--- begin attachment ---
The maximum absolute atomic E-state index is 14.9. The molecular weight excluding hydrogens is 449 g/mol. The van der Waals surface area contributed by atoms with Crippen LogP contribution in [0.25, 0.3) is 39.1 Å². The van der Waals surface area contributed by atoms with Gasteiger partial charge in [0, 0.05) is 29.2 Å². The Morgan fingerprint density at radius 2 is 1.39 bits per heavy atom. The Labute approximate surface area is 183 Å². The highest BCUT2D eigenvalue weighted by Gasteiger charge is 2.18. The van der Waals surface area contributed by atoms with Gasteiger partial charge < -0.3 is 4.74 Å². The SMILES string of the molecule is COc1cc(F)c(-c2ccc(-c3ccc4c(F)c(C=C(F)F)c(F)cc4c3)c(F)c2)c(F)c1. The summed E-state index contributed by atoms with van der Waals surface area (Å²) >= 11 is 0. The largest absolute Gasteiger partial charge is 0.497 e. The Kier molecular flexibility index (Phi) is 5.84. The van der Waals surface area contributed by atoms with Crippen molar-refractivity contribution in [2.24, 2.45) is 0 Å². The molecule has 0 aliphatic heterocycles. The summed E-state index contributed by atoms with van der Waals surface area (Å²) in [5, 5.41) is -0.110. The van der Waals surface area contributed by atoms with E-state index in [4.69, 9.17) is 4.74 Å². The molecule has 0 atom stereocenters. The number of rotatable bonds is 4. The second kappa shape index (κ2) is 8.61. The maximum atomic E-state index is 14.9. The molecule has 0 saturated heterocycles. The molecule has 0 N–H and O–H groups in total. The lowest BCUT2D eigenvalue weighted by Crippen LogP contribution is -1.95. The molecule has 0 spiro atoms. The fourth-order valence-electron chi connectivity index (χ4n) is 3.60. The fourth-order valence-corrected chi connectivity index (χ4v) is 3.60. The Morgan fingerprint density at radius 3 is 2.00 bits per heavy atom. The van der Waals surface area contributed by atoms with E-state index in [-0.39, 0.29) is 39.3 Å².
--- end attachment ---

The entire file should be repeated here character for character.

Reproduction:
The maximum absolute atomic E-state index is 14.9. The molecular weight excluding hydrogens is 449 g/mol. The van der Waals surface area contributed by atoms with Crippen LogP contribution in [0.25, 0.3) is 39.1 Å². The van der Waals surface area contributed by atoms with Gasteiger partial charge in [0, 0.05) is 29.2 Å². The Morgan fingerprint density at radius 2 is 1.39 bits per heavy atom. The Labute approximate surface area is 183 Å². The highest BCUT2D eigenvalue weighted by Gasteiger charge is 2.18. The van der Waals surface area contributed by atoms with Gasteiger partial charge < -0.3 is 4.74 Å². The SMILES string of the molecule is COc1cc(F)c(-c2ccc(-c3ccc4c(F)c(C=C(F)F)c(F)cc4c3)c(F)c2)c(F)c1. The summed E-state index contributed by atoms with van der Waals surface area (Å²) >= 11 is 0. The largest absolute Gasteiger partial charge is 0.497 e. The Kier molecular flexibility index (Phi) is 5.84. The van der Waals surface area contributed by atoms with Crippen molar-refractivity contribution in [2.24, 2.45) is 0 Å². The molecule has 0 aliphatic heterocycles. The summed E-state index contributed by atoms with van der Waals surface area (Å²) in [5, 5.41) is -0.110. The van der Waals surface area contributed by atoms with E-state index in [4.69, 9.17) is 4.74 Å². The molecule has 0 atom stereocenters. The number of rotatable bonds is 4. The second kappa shape index (κ2) is 8.61. The maximum atomic E-state index is 14.9. The molecule has 0 saturated heterocycles. The molecule has 0 N–H and O–H groups in total. The lowest BCUT2D eigenvalue weighted by Crippen LogP contribution is -1.95. The molecule has 0 spiro atoms. The fourth-order valence-electron chi connectivity index (χ4n) is 3.60. The fourth-order valence-corrected chi connectivity index (χ4v) is 3.60. The Morgan fingerprint density at radius 3 is 2.00 bits per heavy atom. The van der Waals surface area contributed by atoms with E-state index in [-0.39, 0.29) is 39.3 Å².